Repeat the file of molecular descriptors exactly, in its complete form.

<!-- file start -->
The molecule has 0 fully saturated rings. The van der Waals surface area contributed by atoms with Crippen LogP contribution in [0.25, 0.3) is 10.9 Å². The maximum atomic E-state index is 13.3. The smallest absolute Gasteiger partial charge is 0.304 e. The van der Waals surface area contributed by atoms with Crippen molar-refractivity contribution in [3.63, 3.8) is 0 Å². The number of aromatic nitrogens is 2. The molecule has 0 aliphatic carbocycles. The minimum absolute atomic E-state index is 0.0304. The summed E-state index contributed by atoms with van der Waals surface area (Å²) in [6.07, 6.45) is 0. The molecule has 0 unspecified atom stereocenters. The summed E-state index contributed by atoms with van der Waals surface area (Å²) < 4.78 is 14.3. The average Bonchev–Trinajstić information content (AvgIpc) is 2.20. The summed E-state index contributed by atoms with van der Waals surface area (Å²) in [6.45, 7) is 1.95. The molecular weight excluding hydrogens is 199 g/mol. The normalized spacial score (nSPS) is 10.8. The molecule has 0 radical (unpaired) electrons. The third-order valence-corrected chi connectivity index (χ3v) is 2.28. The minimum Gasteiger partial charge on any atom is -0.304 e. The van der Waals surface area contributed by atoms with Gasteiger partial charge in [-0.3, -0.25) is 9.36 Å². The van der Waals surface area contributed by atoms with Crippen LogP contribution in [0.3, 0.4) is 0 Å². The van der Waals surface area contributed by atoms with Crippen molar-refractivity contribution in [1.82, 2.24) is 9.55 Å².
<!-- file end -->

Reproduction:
The molecule has 0 fully saturated rings. The van der Waals surface area contributed by atoms with Crippen LogP contribution in [0.25, 0.3) is 10.9 Å². The maximum atomic E-state index is 13.3. The smallest absolute Gasteiger partial charge is 0.304 e. The van der Waals surface area contributed by atoms with Crippen molar-refractivity contribution in [3.63, 3.8) is 0 Å². The number of aromatic nitrogens is 2. The molecule has 0 aliphatic carbocycles. The minimum absolute atomic E-state index is 0.0304. The summed E-state index contributed by atoms with van der Waals surface area (Å²) in [6.07, 6.45) is 0. The molecule has 0 unspecified atom stereocenters. The summed E-state index contributed by atoms with van der Waals surface area (Å²) < 4.78 is 14.3. The average Bonchev–Trinajstić information content (AvgIpc) is 2.20. The summed E-state index contributed by atoms with van der Waals surface area (Å²) in [6.45, 7) is 1.95. The molecular weight excluding hydrogens is 199 g/mol. The normalized spacial score (nSPS) is 10.8. The molecule has 0 radical (unpaired) electrons. The third-order valence-corrected chi connectivity index (χ3v) is 2.28. The minimum Gasteiger partial charge on any atom is -0.304 e. The van der Waals surface area contributed by atoms with Gasteiger partial charge in [-0.3, -0.25) is 9.36 Å². The van der Waals surface area contributed by atoms with Crippen LogP contribution in [0.3, 0.4) is 0 Å². The van der Waals surface area contributed by atoms with Crippen molar-refractivity contribution in [1.82, 2.24) is 9.55 Å².